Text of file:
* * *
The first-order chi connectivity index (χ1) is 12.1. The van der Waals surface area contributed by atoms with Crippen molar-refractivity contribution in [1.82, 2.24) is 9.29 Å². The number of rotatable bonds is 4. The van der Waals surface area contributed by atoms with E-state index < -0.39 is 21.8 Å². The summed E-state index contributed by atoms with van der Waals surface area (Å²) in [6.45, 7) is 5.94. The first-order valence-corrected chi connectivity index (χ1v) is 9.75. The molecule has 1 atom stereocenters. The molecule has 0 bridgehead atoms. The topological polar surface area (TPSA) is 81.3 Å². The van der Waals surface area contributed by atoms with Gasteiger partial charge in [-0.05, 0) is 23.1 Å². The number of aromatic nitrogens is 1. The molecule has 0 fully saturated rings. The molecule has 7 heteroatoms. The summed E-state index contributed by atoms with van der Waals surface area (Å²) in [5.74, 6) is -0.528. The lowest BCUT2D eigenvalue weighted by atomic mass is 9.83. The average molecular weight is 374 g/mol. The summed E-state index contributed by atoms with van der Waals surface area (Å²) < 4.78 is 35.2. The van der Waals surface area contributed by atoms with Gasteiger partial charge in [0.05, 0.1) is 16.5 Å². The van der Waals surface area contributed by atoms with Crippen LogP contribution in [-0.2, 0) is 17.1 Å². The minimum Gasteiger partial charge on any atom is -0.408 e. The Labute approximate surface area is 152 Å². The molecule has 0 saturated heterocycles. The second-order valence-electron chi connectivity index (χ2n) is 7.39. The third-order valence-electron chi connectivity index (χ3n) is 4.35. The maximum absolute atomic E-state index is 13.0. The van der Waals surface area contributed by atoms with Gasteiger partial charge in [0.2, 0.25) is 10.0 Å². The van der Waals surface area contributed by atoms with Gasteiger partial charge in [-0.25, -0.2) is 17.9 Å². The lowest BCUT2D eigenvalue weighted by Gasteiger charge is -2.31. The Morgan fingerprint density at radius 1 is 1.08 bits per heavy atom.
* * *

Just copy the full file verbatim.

The first-order chi connectivity index (χ1) is 12.1. The van der Waals surface area contributed by atoms with Crippen molar-refractivity contribution in [1.82, 2.24) is 9.29 Å². The number of rotatable bonds is 4. The van der Waals surface area contributed by atoms with E-state index < -0.39 is 21.8 Å². The summed E-state index contributed by atoms with van der Waals surface area (Å²) in [6.45, 7) is 5.94. The first-order valence-corrected chi connectivity index (χ1v) is 9.75. The molecule has 1 atom stereocenters. The molecule has 0 bridgehead atoms. The topological polar surface area (TPSA) is 81.3 Å². The van der Waals surface area contributed by atoms with Gasteiger partial charge in [-0.05, 0) is 23.1 Å². The number of aromatic nitrogens is 1. The molecule has 0 fully saturated rings. The molecule has 7 heteroatoms. The summed E-state index contributed by atoms with van der Waals surface area (Å²) in [5.74, 6) is -0.528. The lowest BCUT2D eigenvalue weighted by atomic mass is 9.83. The average molecular weight is 374 g/mol. The summed E-state index contributed by atoms with van der Waals surface area (Å²) < 4.78 is 35.2. The van der Waals surface area contributed by atoms with Gasteiger partial charge in [0.05, 0.1) is 16.5 Å². The van der Waals surface area contributed by atoms with Crippen LogP contribution in [-0.2, 0) is 17.1 Å². The minimum Gasteiger partial charge on any atom is -0.408 e. The Labute approximate surface area is 152 Å². The molecule has 0 saturated heterocycles. The second-order valence-electron chi connectivity index (χ2n) is 7.39. The third-order valence-electron chi connectivity index (χ3n) is 4.35. The maximum absolute atomic E-state index is 13.0. The van der Waals surface area contributed by atoms with Gasteiger partial charge in [0.2, 0.25) is 10.0 Å². The van der Waals surface area contributed by atoms with Gasteiger partial charge in [-0.25, -0.2) is 17.9 Å². The lowest BCUT2D eigenvalue weighted by Gasteiger charge is -2.31. The Morgan fingerprint density at radius 1 is 1.08 bits per heavy atom.